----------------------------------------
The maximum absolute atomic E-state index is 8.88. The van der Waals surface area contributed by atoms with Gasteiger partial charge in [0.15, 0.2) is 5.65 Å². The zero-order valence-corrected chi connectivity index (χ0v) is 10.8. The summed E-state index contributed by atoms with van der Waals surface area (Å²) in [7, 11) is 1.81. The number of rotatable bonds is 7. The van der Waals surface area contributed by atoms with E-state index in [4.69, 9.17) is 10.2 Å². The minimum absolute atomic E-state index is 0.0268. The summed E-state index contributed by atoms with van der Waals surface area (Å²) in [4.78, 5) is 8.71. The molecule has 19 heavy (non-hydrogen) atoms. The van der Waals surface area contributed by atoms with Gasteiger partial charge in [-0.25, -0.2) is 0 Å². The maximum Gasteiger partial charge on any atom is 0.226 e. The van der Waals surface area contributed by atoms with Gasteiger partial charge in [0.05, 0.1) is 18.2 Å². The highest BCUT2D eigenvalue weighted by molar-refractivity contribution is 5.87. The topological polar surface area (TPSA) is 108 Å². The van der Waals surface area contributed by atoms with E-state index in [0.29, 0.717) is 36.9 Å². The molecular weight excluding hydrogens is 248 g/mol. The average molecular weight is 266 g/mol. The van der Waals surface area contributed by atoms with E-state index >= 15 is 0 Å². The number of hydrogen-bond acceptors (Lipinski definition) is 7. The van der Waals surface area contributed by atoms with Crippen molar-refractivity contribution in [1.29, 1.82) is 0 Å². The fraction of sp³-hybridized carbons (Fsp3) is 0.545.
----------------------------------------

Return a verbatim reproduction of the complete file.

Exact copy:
The maximum absolute atomic E-state index is 8.88. The van der Waals surface area contributed by atoms with Gasteiger partial charge in [0.15, 0.2) is 5.65 Å². The zero-order valence-corrected chi connectivity index (χ0v) is 10.8. The summed E-state index contributed by atoms with van der Waals surface area (Å²) in [7, 11) is 1.81. The number of rotatable bonds is 7. The van der Waals surface area contributed by atoms with E-state index in [4.69, 9.17) is 10.2 Å². The minimum absolute atomic E-state index is 0.0268. The summed E-state index contributed by atoms with van der Waals surface area (Å²) in [4.78, 5) is 8.71. The molecule has 19 heavy (non-hydrogen) atoms. The van der Waals surface area contributed by atoms with Gasteiger partial charge in [-0.25, -0.2) is 0 Å². The maximum Gasteiger partial charge on any atom is 0.226 e. The van der Waals surface area contributed by atoms with Gasteiger partial charge in [0.05, 0.1) is 18.2 Å². The highest BCUT2D eigenvalue weighted by molar-refractivity contribution is 5.87. The topological polar surface area (TPSA) is 108 Å². The van der Waals surface area contributed by atoms with E-state index in [0.29, 0.717) is 36.9 Å². The molecular weight excluding hydrogens is 248 g/mol. The average molecular weight is 266 g/mol. The van der Waals surface area contributed by atoms with E-state index >= 15 is 0 Å². The number of hydrogen-bond acceptors (Lipinski definition) is 7. The van der Waals surface area contributed by atoms with Crippen molar-refractivity contribution in [1.29, 1.82) is 0 Å². The fraction of sp³-hybridized carbons (Fsp3) is 0.545.